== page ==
Pico Vallibierna 3067 m & Tuca de Culebras 3062 m from Refugio Cap de Llauset

When we have the time to visit Benasque Valley, we really try to make it count. This is the furthest valley in the Aragonese Pyrenees from home and we still have a lot of summits to bag in this area.

In the early summer of 2017 we crested two beauties in Posets-Maladeta Natural Park. They offer views of the biggest glaciar in all the range, Aneto Peak (tallest in the range) and Maladeta Peak all of which are, to state the obvious, sensational.

We started from the mountain refuge Cap de Llauset and to be honest it wasn’t too difficult of a hike, BUT do keep in mind that in order to summit both peaks, there’s a pass  between the two that requires some serious concentration and calculated movements. (Photos below).

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Views of Vallibierna & Tuca de Culebra peaks from the Embalse de Llauset where we left the car

It is a bit of a drive to the trailhead but the great news is that if you make the trek in summer and finish with some afternoon sun still lingering in the heavens above, your car is parked right next to a reservoir with some deliciously crisp glacial water inviting your exhausted muscles to relax a bit.

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Here’s our itinerary with some technical data:

– Park here at the trail head: Embalse de Llauset, 2145 m

– Hike up to mountain refuge: Refugio Cap de Llauset, 2425 m

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Cap de Llauset mountain refuge from below

– Stay the night: it was inaugurated in July of 2016 so the installations* are new and comfy

*bunk beds with pillows and blankets so bring your own sack or sheets. Reserve ahead of time, unless pitching a tent then you’re good. Although you might have to reserve meals ahead of time.

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– Start up the mountain. You can even sleep in a bit because you got 300 m of elevation gain out of the way already!

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Objective up ahead!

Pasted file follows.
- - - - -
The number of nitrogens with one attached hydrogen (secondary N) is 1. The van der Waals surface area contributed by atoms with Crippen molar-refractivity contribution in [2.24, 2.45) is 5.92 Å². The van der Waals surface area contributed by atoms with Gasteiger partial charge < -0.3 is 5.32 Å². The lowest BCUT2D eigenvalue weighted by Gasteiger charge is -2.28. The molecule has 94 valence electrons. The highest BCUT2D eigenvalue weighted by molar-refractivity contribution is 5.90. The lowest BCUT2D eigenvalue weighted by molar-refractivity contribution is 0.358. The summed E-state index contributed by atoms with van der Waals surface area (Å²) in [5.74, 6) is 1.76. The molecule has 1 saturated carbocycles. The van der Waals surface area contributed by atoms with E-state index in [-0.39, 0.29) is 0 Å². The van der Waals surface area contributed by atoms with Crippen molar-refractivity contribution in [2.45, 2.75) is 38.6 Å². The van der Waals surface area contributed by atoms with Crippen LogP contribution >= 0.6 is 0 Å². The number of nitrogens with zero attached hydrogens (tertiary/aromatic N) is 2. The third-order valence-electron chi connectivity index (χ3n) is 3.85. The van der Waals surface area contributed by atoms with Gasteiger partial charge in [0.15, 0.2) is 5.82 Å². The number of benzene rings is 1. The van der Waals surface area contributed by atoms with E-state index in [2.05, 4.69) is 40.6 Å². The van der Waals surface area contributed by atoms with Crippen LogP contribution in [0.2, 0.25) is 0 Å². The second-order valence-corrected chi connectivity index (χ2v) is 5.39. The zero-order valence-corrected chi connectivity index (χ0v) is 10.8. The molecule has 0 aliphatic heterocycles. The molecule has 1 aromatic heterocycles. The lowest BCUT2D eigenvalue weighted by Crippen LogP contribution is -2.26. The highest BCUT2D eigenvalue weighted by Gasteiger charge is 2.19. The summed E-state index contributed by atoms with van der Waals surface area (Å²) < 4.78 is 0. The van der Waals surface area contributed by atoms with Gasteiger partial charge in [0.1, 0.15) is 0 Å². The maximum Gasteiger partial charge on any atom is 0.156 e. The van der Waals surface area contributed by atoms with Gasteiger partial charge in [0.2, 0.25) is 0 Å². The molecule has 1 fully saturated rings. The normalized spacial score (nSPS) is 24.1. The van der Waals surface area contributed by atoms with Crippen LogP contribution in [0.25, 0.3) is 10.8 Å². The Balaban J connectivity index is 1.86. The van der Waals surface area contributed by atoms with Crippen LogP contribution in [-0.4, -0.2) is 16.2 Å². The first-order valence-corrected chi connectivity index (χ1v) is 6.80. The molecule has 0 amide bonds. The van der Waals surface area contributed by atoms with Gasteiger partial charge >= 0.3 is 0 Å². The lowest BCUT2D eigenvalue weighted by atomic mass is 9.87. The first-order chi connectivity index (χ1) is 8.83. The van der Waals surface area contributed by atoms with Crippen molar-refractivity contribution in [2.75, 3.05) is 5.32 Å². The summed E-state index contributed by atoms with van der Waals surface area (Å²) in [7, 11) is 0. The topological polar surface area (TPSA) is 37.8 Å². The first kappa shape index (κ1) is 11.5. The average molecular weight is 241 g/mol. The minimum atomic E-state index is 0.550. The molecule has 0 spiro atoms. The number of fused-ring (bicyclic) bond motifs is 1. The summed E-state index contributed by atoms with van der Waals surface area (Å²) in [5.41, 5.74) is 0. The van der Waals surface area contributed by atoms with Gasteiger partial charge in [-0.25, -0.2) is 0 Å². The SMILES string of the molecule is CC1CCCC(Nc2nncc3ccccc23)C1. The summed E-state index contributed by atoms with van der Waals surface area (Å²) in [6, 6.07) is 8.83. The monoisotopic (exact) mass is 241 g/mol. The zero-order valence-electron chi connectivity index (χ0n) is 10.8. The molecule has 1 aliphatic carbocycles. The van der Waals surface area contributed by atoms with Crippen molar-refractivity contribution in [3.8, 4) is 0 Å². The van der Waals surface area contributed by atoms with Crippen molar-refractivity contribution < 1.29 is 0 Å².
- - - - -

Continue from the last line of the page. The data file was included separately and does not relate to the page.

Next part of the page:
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One of the various “ibones” that you will encounter along the way..

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We even got some snow!

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And 642 m of elevation gain later….

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Vallibierna summit, with views of Aneto!

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– Here comes the part that is not recommended for those with vertigo: “Paso de Caballo” or horse pass. (Can you spot it in the photograph above?) The name originates from the manner* in which many choose to pass this very steep, almost vertical wall separating Vallibierna and Tuca de Culebras. It’s not necessary, in fact I would have been more nervous to straddle and hop forward along the crest, which is why we didn’t do it like that.

*There are a couple ways of crossing over to the other peak. The “Paso de Caballo” is the most thrilling way, there is however to the left of the crest a little “shepherd’s” path on which you can walk very carefully over.
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Jorge sizing up the “Paso de Caballo”

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Summit of Tuca de Culebras

Should you choose, the climb down the mountain takes you down a different route. We happen to prefer circular routes as it’s a constant surprise at every step.

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The snow melt was just starting and left us endless views of contrasting colors throughout the valley.

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The final descent gives you views of the reservoir the entire time, giving you even more incentive to get your booty back down to 2000 m for a post-climb dip in the emerald green waters of Embalse de Llauset.

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I love this mountain goat!

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